Humans share at least 93 percent of their DNA with two mysterious ancient peoples — study

We are not special.

Originally Published: 
30 September 2021, North Rhine-Westphalia, Mettmann: The Neanderthal in the Museum Mettmann is dress...
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Sorry human uniqueness, but we need to talk about our distinctively not-unique genome. According to a fresh dive into the human genetic fabric, we share some 98 percent of our genome with other ancient hominins.

The discovery — As little as 1.5 percent of the modern human genome may be distinct from two other, more ancient, human species, according to a paper published earlier this year in the journal Science Advances.

INVERSE is counting down the 20 science discoveries that made us say “WTF” in 2021. This is #9. See the full list here.

In comparing the modern human genome with that of the Neanderthals and Denisovans, four findings stand out:

  • At least 93 percent of our modern human genome overlaps with our hominin forebears.
  • At most, the human genome is 7 percent unique to us, or as little as 1.5 percent.
  • In the last 600,000 years, our genetic adaptations mostly had to do with brain development and function.
  • The extent of genetic overlap implies there was a great degree of interbreeding between ancient human groups.

How they did it — Sourcing publicly available data of modern human, Neanderthal, and Denisovan genomes, the researchers sequenced the genomes themselves and then applied an ancestral recombination graph tool, which is a form of genetic analysis.

With this tool, they sketched a genetic tree including the three species.

“If you sequence a bunch of people, you could make a tree that would show how everyone's related, on average, across the whole genome,” Nathan Schaefer told Inverse at the time. Schaefer is a bioinformatician at the University of California, San Francisco, and the paper’s lead author.

A Neanderthal and human skull, side by side.


Digging into the details — The resulting trees can help researchers point to the moment when H. sapiens adapted and diverged from other archaic peoples. They can also help us trace when our species came into contact with other archaic hominins, and how they might have interacted.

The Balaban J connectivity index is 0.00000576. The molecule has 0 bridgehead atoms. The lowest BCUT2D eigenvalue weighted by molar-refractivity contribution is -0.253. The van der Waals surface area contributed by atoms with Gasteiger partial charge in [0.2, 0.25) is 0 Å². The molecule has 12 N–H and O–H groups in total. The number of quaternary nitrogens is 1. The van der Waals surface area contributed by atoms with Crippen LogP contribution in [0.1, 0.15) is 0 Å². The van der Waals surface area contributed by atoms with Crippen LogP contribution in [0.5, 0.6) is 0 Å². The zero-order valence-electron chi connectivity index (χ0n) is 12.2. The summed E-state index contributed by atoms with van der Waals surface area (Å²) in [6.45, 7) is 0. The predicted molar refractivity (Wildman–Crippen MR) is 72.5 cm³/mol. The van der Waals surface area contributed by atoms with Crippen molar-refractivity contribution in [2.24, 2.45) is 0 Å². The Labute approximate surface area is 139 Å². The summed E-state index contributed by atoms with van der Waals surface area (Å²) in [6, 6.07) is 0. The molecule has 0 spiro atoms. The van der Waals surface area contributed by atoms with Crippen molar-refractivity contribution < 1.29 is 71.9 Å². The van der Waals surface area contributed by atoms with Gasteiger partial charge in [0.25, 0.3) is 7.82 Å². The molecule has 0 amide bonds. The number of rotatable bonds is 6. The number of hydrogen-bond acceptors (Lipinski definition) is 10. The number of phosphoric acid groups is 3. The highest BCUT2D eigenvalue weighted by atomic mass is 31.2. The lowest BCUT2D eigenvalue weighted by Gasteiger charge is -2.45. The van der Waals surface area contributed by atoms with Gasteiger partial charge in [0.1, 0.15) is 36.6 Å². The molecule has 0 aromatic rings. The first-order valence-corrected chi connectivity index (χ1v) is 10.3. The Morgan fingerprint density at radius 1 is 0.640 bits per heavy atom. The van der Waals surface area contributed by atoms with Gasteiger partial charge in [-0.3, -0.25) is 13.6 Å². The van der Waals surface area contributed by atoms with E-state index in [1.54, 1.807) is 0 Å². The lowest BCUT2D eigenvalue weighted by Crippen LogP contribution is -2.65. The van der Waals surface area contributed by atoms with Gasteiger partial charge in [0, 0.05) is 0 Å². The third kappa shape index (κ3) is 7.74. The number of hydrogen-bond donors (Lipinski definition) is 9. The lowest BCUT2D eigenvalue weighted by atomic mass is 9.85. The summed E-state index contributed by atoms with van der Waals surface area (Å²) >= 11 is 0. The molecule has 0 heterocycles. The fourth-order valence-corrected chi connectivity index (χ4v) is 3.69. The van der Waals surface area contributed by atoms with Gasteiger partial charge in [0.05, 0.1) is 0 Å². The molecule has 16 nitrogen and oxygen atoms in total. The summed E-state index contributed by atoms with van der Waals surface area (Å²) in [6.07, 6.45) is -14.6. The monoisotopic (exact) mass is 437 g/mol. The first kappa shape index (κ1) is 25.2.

In addition to the genes, what also matters is how those genes translate to proteins — and in turn, function. In that sense, “we are very similar to Neanderthals,” Schaefer says.

“We have, you know, around 20,000 genes, and somewhere around 40 of them have these actual coding differences that all humans have one version, and the Neanderthals have the other version,” he says.

That’s to say only a tiny fraction of the genes in our genome differ from those of Neanderthals. But while that difference may be small, it’s significant.

Why it matters — A 1.5 percent distinction in our genomes is tiny, but it could be what defines Homo sapiens — and especially our cognitive adaptations.

Whatever circumstances led to the evolution of our brains likely goes back hundreds of thousands of years. Schaefer and other researchers want to learn more about how the genes that govern our brain’s development and function work. A further step is asking how genetic mutations become functional.

There’s also the question of genetic mixing — how it is we came to share so much Neanderthal and Denisovan genetics? Knowing where we come from is the best way to know where we’re going.

INVERSE is counting down the 20 science discoveries that made us say “WTF” in 2021. This is #9. Read the original story here.

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